Between Daylight and Dark

by: Mary Gauthier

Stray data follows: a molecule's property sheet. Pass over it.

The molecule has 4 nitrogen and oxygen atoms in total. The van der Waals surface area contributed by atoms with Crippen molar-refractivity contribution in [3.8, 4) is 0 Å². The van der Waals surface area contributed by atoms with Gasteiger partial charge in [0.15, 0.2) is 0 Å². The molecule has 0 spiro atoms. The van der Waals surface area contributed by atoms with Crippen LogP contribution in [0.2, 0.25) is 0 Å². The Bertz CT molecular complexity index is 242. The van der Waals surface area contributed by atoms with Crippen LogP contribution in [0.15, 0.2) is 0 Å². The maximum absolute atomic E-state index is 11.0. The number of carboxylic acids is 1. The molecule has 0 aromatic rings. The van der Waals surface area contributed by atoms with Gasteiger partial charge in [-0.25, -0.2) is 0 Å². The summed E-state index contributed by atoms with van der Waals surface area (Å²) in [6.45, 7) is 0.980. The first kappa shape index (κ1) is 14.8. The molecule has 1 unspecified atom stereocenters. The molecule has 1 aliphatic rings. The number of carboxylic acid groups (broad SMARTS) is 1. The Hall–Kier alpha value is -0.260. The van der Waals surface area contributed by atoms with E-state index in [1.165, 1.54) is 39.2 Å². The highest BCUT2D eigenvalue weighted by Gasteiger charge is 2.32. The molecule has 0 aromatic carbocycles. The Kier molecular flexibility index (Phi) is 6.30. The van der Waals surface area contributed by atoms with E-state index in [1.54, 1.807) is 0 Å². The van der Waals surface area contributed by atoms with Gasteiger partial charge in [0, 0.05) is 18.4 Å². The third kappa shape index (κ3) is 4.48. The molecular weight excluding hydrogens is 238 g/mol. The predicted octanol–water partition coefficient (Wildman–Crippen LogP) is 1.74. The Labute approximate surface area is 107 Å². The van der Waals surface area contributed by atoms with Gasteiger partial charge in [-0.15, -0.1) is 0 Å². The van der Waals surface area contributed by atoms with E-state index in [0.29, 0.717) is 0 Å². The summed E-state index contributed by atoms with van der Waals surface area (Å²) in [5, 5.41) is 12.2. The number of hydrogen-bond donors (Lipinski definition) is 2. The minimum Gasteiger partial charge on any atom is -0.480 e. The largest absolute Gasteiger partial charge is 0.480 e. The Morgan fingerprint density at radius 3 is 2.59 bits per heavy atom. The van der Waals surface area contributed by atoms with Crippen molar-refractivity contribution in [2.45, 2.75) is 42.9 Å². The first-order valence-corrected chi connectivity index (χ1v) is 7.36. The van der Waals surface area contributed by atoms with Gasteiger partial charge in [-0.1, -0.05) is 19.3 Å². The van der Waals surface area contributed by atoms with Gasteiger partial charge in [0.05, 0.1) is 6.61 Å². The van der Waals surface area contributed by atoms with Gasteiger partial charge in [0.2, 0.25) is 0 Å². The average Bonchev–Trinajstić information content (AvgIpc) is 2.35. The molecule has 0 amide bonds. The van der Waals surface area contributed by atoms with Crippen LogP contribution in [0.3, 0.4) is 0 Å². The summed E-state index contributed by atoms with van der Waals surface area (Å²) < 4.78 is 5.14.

Between Daylight and Dark is Mary Gauthier's (pronounced Go-Shay) sixth full-length offering, and a compelling step forward from 2005's Mercy Now. Produced by Joe Henry with most of the musicians who played on his Civilians album and Loudon Wainwright III's Strange Weirdos -- Patrick Warren, Jay Bellerose, Greg Leisz, and David Piltch, with Wainwright and Van Dyke Parks making guest appearances -- it possesses a deeply centered, almost organic sound; one that reverberates the intentions of the songwriter without trying to meet the sound head on. Henry is able to present songwriters as strong presences, as the still centers of a chaotic, frenetic world that whirls all around them, leaving them unaware of the presence of his voice ordering it without being swallowed in the process. But before a producer can make that happen, the songs need to be there, fully present, and contain enough aesthetic authority to allow themselves to be delivered, not consumed. Gauthier has them in spades. She walks her own fraying tightrope; she even dances on it, letting all senses of paradox, violence, dislocation, loneliness, tenderness, bitterness, acceptance, and yes, love, flow through the grain of her earthy voice. The band is ever present yet never intrusive. They offer the singer just enough weight to let her know she's on sure footing on this ledge. And she does know it, but the lyrics here are so utterly naked that a few friends watching her back can keep her from being swept off into the void. "Snakebit" is a hunted, struck-with-horror country blues underscored by Leisz's snarling dobro; the scenario comes right out of Flannery O'Connor and Dorothy Allison. Violence roils in the center of the song, but so do confusion and regret at becoming the thing dreaded most, proving the enemy's assertion in the process -- especially when that enemy is flesh and blood. But it's not that simple. Simply by asking "What have I done?" she elevates herself by virtue of a conscience above that primal argument. A sparse piano and acoustic guitars adorn the rain shimmering snare and weary tom toms in "Can't Find the Way." This song talks about Katrina in a way no one else has yet. The well of sadness breaks open just as the levees did. Rage has no place here because the way home no longer exists, and the desire for it is canceled out by a realization dawning in Gauthier's voice; her protagonist knows that the font of belonging somewhere has been washed away; that life will never again touch what has been the state of living without being broken-hearted. Genre matters not here, parlor music and Woody Guthrie's folk tragedies mix with country and even the ghost-trace of Southern country gospel. The title track was co-written with Fred Eaglesmith. It's a lonesome waltz with enough nostalgia in it to really be present to everything in the moment, no matter how minute it is; the observations are imbued with significance simply as they are in the eyes and ears of the singer. The power of description here is profound: catching this fleeting period of the day as it surrenders to dark calls forth the well of emotions that are often better left unspoken because they can't be identified. "Last of the Hobo Kings," with Piltch's gorgeous bassline against Gauthier's guitar and a floating B-3, tells the tale of one of America's displaced, utterly forgotten heroes -- at least for the singer -- the itinerant wanderer who lives by wit, free will, and backbone. She could have offered his story as an elegy, but here it is a testament to him, and a funeral dirge for us. The foreboding bass drum and muffled bassline in "Before You Leave" is as brave a song about need and amorous desperation as Gauthier's ever written. It's resigned; it's accountable even as the protagonist knows that this ending was brought about by her own foibles, her very nature. The tension in the song moves inside the listener who may not be able to bear the simple words that belie these very complex emotions. The lap steel whines, offering this as a country love song, and the lyrics: "The darkness that shadowed you was mine/It was never yours at all/And the light behind your eyes that used to shine/Gets brighter as you walk away....Tell me that you love me one more time/before you leave..." give away the kind of hurt, emptiness, and perhaps the self-recrimination that await her after this parting gesture. Gauthier's best songs look around at houses and the dust that remains in them after its inhabitants have gone. To her they aren't ghosts, but sadly grinning shadows. "Please," with its quietly insistent acoustic guitars, offer the trace of passage, even as a Weissenborn and mandolins register in the present the kind of loneliness that cannot be filled by another person. "Same Road," co-authored with Liz Rose, is simply too big a song to write about here. Its sound in the interplay between instruments echoes its words and the nearly unbearable truth in its emotion. If there were ever an ode to self-determination based on the awareness of one's flaws and the need to depart from the clutches of sickness, this is it. (Nick Cave may have written some sad love songs in his day, beautiful ones even, but he doesn't have the balls to write anything this unvarnished and wrapped in the dirty light of truth.) But all this roughhouse rodeo of the human spirit is answered in the affirmative in the beautifully yet plaintively wrought "I Ain't Leavin,'" co-written with Travis Meadows. It seems to say that sometimes redemption occurs only by standing completely still and facing everything just as it is -- without flinching. A steel guitar winds through the bassline as a fingerpicked acoustic lets Gauthier's voice make its case. Warren's piano enters and carries the following verses to one another, with help from the hushed tom tom. Wainwright and Sally Dwosky help on the chorus to draw the line in the sand. All of these beautifully understated sounds are held in check by Henry; he never allows this gifted band to even get close to overcoming the singer, but more to offer her a series of fluid yet defined surfaces she can stand with her back to, and speak from, without hesitation. Kristen Hall (who used to be a third of Sugarland and was its heart and soul as a songwriter) gets a credit for helping out on the scarred beauty and truth of the late-night, empty rooms ballad "Soft Place to Fall." The band's there, they are taking in the song as if it was their own to sing under threatening skies, and Wainwright's lonesome backing vocal carries it to the listener that way. The album ends with "Thanksgiving," a mournful prison ballad that Johnny Cash would have been proud to sing. Henry and Gauthier offer a subtly textured backdrop for this powerful poetry. In so many ways this song could have come from early in the 20th century, and if it weren't for the mention of cars, it may have entered the mind of Stephen Foster when he hit the downside of his romance with America. That's not a comparison so much as an affirmation, a mark that goes as deep as a tattoo made with a straight pin and ink made from shoe polish. Despite the dark nature of many of these songs, Gauthier's voice carries the truly "human" in them. With it, she can make words that would seem sensational coming from another the stuff of uncommonly intimate conversation. Hers isn't merely confessional songwriting: it's archetypal. It looks ever deeper to pull out the most indescribable truths and communicate them simply. That's no mean feat. The loneliness born in these songs is carried inside a generous heart, one as full and flawed as the world it moves through and makes no apologies for itself, yet offers itself freely, without arrogance or artifice. Gauthier is a monster songwriter, but she is also an iconoclast because she's a poet by the virtue of her gift. The reason is simple: it's hard to imagine anyone else singing these songs anywhere near as convincingly. ~ Thom Jurek